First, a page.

COMPASS study finds ADAPT non-inferior to stent retriever for first-line mechanical thrombectomy


The COMPASS study has found that the use of ADAPT as first-line mechanical thrombectomy therapy for acute ischaemic stroke results in non-inferior functional outcomes as compared to the stent retriever first approach.

The results were presented at the International Stroke Conference (ISC; 24–26 January, Los Angeles, USA) by principal investigator J Mocco (New York, USA).

Other recent trials which demonstrated improved patient outcomes with endovascular therapy, as compared to medical therapy, included a majority of patients treated with stent retrievers. This study comes after the ASTER trial, which was powered to show superiority of the ADAPT approach but only showed first line aspiration to be non-inferior to first line stent retriever therapy.

The COMPASS study aimed to evaluate whether acute ischaemic stroke patients, treated with the ADAPT approach within six hours of symptom onset do not have inferior clinical outcomes to those treated with a stent retriever first approach.

The study was a prospective, randomised international, multicentre, blinded assessment concurrent controlled trial. The patients treated had anterior circulation emergent large vessel occlusion and had to be treated within six hours of onset. Patients were randomised 1:1 to receive either ADAPT or stent retriever as the first line therapy and assessment was done by a blinded core lab adjudication of imaging and blinded mRS and NIHSS certified clinical assessment.

Only FDA approved stent retrievers or aspiration catheters were permitted, and physicians were allowed to use their preferred adjunctive techniques (including balloon guide catheter, or the solumbra technique).

The primary efficacy endpoint was functional outcome at 90 days as defined by mRS 0–2. Secondary efficacy endpoints included 90 day outcome assessed via mRS shift, TICI 2c or greater within 45 minutes of groin puncture, TICI 3 or greater within 45 minutes of groin puncture, time from groin puncture to TICI 2b or greater.

The safety endpoints were all cause mortality at 90 days, all intracranial haemorrhage with 24 hours, symptomatic ICH with 24 hours, and all symptomatic ICH. There was also a cost endpoint which was mean total device costs.

Fifteen centres enrolled patients in the COMPASS trial and of those centres, case history showed that six centres had a preference for ADAPT first line therapy (≥67% of cases), six centres had a preference for stent retriever as first line therapy (≥67% of cases) and three centres showed mixed technique with no apparent preference.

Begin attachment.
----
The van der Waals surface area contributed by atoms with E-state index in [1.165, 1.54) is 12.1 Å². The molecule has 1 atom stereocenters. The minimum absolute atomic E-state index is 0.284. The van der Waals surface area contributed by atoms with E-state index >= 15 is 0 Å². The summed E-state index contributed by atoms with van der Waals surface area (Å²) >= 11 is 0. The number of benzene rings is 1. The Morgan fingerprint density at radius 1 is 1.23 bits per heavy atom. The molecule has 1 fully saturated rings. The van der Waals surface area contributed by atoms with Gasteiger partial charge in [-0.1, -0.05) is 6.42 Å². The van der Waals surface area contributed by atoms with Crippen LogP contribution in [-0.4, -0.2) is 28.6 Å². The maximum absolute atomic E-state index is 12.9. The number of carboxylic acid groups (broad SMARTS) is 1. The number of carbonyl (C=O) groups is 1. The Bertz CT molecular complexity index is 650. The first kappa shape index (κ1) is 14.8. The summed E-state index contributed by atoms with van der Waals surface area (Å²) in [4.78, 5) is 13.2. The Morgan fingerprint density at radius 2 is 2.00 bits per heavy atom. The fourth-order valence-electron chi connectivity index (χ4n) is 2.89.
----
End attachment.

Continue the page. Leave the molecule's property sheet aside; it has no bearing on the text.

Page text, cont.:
The trial enrolled 270 patients—134 patients in the aspiration arm and 136 patients in the stent retriever arm.

Mocco reported that the primary efficacy endpoint was met, as the COMPASS data show that ADAPT was non-inferior to stent retriever as first line therapy with a p value of 0.0014 (90 day mRS 0–2 was 49% in the stent retriever arm versus 52% in the ADAPT arm). The secondary outcomes were also promising for ADAPT, with 50% of patients in the ADAPT arm reaching TICI 2c or greater within 45 minutes versus 44% in the stent retriever arm; and 34% in the ADAPT arm with TICI 3 or greater within 45 minutes, compared to 23% in the stent retriever arm. Further Mocco indicated that the time to TICI 2b or greater was shorter in the ADAPT arm than in the stent retriever arm, with 22 minutes versus 33 minutes, respectively. He added however, that these are multiple comparisons and therefore are not statistically significant.

As for how the two arms performed in terms of cost, Mocco stated that these results are still being analysed and are expected to be presented at the European Stroke Organisation Conference (ESOC; 15–18 May, Gothenburg, Sweden).

Commenting on how the COMPASS data compare to the ASTER trial, Mocco said, “these data are a bit more robust for aspiration compared to the previously technically driven trial, ASTER. This may be due to use of newer and better catheters [ACE68 vs. ACE64] as well as possibly the use of balloon guide catheters.”

The study was funded by Penumbra which reviewed the initial grant proposal and provided the funding but played no role in the execution, data collection, analysis, interpretation or presentation.


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